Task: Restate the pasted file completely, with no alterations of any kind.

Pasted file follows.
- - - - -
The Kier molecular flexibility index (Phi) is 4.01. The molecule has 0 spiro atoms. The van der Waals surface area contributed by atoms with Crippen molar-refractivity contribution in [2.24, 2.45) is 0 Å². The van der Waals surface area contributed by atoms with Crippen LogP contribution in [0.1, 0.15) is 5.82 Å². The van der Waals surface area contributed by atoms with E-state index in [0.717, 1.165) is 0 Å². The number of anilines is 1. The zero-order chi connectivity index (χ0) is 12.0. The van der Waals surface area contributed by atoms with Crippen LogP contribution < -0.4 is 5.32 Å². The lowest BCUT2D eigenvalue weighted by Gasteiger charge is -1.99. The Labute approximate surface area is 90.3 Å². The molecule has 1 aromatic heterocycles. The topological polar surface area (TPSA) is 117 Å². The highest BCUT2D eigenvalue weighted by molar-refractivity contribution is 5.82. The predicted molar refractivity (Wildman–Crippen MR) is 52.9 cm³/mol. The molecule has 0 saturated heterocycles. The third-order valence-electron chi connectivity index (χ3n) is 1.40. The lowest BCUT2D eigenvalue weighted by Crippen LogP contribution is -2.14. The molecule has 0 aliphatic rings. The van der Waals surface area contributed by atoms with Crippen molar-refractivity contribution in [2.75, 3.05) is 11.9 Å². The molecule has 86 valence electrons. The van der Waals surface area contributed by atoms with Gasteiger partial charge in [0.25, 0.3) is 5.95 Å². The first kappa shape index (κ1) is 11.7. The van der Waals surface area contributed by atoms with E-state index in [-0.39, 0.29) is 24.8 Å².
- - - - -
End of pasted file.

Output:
The Kier molecular flexibility index (Phi) is 4.01. The molecule has 0 spiro atoms. The van der Waals surface area contributed by atoms with Crippen molar-refractivity contribution in [2.24, 2.45) is 0 Å². The van der Waals surface area contributed by atoms with Crippen LogP contribution in [0.1, 0.15) is 5.82 Å². The van der Waals surface area contributed by atoms with E-state index in [0.717, 1.165) is 0 Å². The number of anilines is 1. The zero-order chi connectivity index (χ0) is 12.0. The van der Waals surface area contributed by atoms with Crippen LogP contribution < -0.4 is 5.32 Å². The lowest BCUT2D eigenvalue weighted by Gasteiger charge is -1.99. The Labute approximate surface area is 90.3 Å². The molecule has 1 aromatic heterocycles. The topological polar surface area (TPSA) is 117 Å². The highest BCUT2D eigenvalue weighted by molar-refractivity contribution is 5.82. The predicted molar refractivity (Wildman–Crippen MR) is 52.9 cm³/mol. The molecule has 0 saturated heterocycles. The third-order valence-electron chi connectivity index (χ3n) is 1.40. The lowest BCUT2D eigenvalue weighted by Crippen LogP contribution is -2.14. The molecule has 0 aliphatic rings. The van der Waals surface area contributed by atoms with Crippen molar-refractivity contribution in [2.75, 3.05) is 11.9 Å². The molecule has 86 valence electrons. The van der Waals surface area contributed by atoms with Gasteiger partial charge in [0.25, 0.3) is 5.95 Å². The first kappa shape index (κ1) is 11.7. The van der Waals surface area contributed by atoms with E-state index in [-0.39, 0.29) is 24.8 Å².